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Updating Gender Markers on Immigration Documents

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For several years now, USCIS has permitted its customers to update gender markers on their immigration documents, such as work permits, green cards, and other documents. The process for doing so is a very relaxed process. Transgender and intersex people can file fairly easily-accessed documentation, and USCIS has been very responsive to those who wish to update their records. This process was memorialized with temporary guidance issued by the agency on April 10, 2012 in Interim Memo PM-602-0061.

USCIS will correct a gender marker on any identity document issued by that agency if a letter certified by a licensed Doctor of Medicine (M.D.) or Doctor of Osteopathy (D.O.) is submitted. The letter should reflect the post-transition gender, and certify that this is the gender “based on standards and recommendations of the World Professional Association for Transgender Health.” 

The physician must be licensed, and must either be an M.D. or a D.O. The physician need not specialize in any given field and may be a general practitioner.  Statements from other professionals, such as psychologists, physician assistants, nurse practitioners, social workers, health practitioners, chiropractors, etc., will not be accepted.

It should further be noted that proof of sex reassignment surgery is not required.

Finally, updating a name change that was entered by a state court is also a fairly easy process. We will typically request a certified copy of the court’s order changing the name to accompany the application packet for USCIS.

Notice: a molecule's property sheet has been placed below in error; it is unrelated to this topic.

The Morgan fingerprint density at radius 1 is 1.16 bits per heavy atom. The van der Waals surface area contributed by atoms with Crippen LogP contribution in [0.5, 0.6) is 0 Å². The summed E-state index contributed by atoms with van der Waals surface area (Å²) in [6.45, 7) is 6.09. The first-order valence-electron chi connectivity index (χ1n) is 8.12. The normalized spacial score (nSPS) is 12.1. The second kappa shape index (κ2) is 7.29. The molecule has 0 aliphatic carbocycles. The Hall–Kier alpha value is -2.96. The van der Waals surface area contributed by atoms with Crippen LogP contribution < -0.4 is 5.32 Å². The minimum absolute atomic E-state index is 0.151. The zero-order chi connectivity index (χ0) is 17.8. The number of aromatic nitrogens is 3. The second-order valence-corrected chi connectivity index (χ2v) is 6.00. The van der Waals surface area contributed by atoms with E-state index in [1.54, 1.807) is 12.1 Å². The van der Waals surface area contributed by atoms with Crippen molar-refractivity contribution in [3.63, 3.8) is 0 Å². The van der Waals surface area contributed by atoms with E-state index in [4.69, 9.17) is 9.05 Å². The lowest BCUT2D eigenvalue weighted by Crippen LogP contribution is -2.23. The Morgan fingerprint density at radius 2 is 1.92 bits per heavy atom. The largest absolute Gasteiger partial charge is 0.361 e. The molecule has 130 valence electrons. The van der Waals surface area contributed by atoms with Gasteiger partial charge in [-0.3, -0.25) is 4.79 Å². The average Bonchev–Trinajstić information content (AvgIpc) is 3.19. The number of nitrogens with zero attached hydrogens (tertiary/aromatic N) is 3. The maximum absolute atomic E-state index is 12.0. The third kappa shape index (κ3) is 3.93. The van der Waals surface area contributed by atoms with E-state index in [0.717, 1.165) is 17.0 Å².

Please check in with your attorney for information related to updating gender markers or legal name changes on your immigration documents.

Bryon M. Large, Sr. is a Senior Associate Attorney at Kolko & Associates, P.C., a Denver-based full service immigration law firm. He is licensed to practice law by the Colorado Supreme Court and has also been admitted by the United States District Court for the District of Colorado and the United States Court of Appeals for the Tenth Circuit. He received his Juris Doctor degree from the University of Denver and his undergraduate degree from the University of New Mexico. Bryon actively practices removal defense, federal litigation, family-based and employment-based immigration, asylum and naturalization.

Bryon is a past Chapter Chair for the Colorado Chapter of the American Immigration Lawyers Association (AILA), as well as a Past Chair of the Immigration Law Section of the Colorado Bar Association. He currently serves as the President of the Colorado LGBT Bar Association, an Elected Director on the AILA Board of Governors, and is a member of the National LGBT Bar Association.

Bryon’s true passion in life is being a father to his two children.

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Kolko & Casey, P.C. is a full service immigration and naturalization law firm providing professional legal services to individuals and businesses throughout Colorado, the Rocky Mountain West, the United States, and the World. Our professional staff speaks English, Spanish, Korean, and Portuguese and we can arrange for translators in any other language.